In the disabled ski season's grand finale, Juneau mono-skier Joe Tompkins pulled out all the stops to topple the nation's top-ranked Downhill skier at the 2008 U.S. Disabled Alpine National Championships at Soldier Mountain in Fairfield, Idaho. The event was held March 3 through Saturday.
Tompkins' stellar week consisted of winning the national Super G championship and taking second overall in the U.S. National Downhill event. Tompkins also placed fifth in the Giant Slalom amongst a competitive field of 14 qualifiers.
In the Downhill event, Tompkins finished 2.73 seconds behind Kevin Bramble for second place. The two would have a rematch, however, with Tompkins earning a milestone victory.
Tompkins, ranked the fifth best mono-skier in the United States and 12th in the world, ruined Kevin Bramble's chance at another sweep in the Downhill races by beating him in the second of the two challenging races. Tompkins defeated Bramble by 0.54 seconds in a second downhill race. The milestone win was huge for Tompkins because Bramble has not lost a downhill race to anyone in the world for nine consecutive years.
"Initially, I was pretty happy being second to Bramble in the downhill, but this winning in the downhill was wonderful," Tompkins said. "My voice is still kind of raspy from letting out a hoop and a holler."
In the first Downhill race, Tompkins' initial time of 1:38:52 left him 2.73 seconds behind Bramble. In the second race, however, his time of 1:34:59 bested Bramble by nearly one minute, giving a second place overall finish.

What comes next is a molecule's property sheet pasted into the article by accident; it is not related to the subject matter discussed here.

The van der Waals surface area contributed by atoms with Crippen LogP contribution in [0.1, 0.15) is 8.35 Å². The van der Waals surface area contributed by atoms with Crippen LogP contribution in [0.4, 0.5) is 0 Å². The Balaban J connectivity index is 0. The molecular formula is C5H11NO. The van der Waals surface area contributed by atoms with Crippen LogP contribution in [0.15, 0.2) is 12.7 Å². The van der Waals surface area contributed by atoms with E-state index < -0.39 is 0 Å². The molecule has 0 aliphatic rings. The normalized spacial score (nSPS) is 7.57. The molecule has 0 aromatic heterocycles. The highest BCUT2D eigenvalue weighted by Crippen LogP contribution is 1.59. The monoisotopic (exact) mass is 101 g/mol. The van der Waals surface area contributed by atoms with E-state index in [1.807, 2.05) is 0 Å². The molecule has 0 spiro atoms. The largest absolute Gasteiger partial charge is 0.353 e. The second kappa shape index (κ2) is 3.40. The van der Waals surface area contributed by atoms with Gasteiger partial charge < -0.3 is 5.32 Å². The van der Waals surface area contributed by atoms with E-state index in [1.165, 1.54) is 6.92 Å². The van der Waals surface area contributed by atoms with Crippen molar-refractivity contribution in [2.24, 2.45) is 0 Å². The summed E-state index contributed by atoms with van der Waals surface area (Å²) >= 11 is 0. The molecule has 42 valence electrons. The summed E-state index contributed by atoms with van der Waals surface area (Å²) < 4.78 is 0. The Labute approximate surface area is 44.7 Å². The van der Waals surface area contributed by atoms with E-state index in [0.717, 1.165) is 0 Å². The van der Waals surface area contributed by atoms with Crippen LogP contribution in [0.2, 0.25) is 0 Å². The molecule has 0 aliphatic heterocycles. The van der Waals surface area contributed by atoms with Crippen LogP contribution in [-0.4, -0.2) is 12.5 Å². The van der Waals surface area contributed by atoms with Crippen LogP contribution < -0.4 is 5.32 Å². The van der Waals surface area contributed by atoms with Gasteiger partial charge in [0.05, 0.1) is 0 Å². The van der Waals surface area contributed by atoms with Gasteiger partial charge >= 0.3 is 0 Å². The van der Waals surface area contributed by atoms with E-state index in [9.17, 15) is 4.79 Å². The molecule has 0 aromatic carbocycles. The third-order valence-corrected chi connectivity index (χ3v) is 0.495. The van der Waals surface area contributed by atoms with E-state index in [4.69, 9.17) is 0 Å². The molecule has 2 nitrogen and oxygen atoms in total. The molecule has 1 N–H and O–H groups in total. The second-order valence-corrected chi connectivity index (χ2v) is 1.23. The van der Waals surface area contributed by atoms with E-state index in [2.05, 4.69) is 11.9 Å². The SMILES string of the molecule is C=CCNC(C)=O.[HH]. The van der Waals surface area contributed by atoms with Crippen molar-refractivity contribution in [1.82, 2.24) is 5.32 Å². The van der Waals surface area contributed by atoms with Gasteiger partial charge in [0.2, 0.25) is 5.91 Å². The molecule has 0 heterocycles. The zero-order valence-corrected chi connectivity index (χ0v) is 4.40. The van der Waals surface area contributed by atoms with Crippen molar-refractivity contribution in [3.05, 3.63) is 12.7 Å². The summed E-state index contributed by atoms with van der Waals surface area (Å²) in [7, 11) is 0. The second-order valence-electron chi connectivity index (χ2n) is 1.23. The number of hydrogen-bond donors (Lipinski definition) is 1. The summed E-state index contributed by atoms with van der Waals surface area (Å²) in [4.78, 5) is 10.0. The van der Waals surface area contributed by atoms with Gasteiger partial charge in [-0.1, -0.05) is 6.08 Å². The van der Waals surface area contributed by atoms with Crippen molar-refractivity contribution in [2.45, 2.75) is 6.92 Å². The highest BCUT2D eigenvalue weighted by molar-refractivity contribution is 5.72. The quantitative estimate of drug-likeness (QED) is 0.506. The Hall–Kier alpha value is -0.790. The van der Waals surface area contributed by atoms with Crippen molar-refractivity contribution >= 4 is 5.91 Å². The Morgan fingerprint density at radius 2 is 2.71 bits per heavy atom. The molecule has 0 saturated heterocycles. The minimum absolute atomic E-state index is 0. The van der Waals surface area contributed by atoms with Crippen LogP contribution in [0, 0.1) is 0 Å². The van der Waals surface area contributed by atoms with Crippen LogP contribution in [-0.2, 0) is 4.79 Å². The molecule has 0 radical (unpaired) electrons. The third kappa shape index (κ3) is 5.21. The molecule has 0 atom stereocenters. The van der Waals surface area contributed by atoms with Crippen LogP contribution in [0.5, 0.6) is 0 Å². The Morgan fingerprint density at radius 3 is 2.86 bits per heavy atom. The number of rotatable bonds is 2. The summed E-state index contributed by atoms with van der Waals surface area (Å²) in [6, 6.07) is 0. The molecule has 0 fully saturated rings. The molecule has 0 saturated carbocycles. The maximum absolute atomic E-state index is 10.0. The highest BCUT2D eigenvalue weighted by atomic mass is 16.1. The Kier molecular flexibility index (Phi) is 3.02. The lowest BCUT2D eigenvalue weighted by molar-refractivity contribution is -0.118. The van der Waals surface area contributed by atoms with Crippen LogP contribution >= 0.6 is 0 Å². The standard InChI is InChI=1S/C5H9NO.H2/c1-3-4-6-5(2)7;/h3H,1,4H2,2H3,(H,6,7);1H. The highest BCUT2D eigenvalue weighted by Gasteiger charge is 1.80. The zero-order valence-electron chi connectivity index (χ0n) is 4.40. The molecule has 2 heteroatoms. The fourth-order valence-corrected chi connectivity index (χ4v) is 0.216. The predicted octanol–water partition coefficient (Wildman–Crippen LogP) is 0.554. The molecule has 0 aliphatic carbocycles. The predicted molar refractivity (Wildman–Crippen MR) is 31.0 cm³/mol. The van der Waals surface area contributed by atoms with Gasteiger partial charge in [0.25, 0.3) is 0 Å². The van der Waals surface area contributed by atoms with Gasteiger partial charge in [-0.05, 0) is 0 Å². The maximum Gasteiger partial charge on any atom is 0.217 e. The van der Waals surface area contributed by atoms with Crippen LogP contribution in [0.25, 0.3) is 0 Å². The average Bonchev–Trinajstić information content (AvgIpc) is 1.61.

With a time of 1:28:08, Tompkins decisively won the Super G by 2.09 seconds. He placed fifth in the Giant Slalom with combined time of 1:58.82.
Tompkins had not raced competitively since crashing hard and injuring his shoulder while representing the U.S. in the 2006 Paralympic Games in Torino, Italy. With high hopes of returning to top form, Tompkins buckled down his training at Eaglecrest Ski Area by free-skiing as much as possible.
"The more miles, the better," Tompkins said.
Recently, Tompkins could foresee good things happening when he posted the fastest time in the training runs at the World Cup Finals last month in Japan. Unfortunately, the speed events, Tompkins' strength, had to be canceled due to heavy snows, which could have endangered the skiers.
With the tour circuit officially over, Tompkins said he looks forward to participating in the inaugural mono-skier-cross events that will be starting up all over the western US. Sponsored by Jeep, the events are similar to the boarder-cross events in the X Games, and the stakes are worth the competition.
The first event, called King of the Mountain at Sun Valley, Idaho, is tentatively scheduled for Friday.
"I like a little air and being competitive and right now it's all about getting involved," Tompkins said. "With $10,000 in prize money, we are getting more recognition on shows like X Games then we are at our own races, but whatever, we all got to pay the bills."
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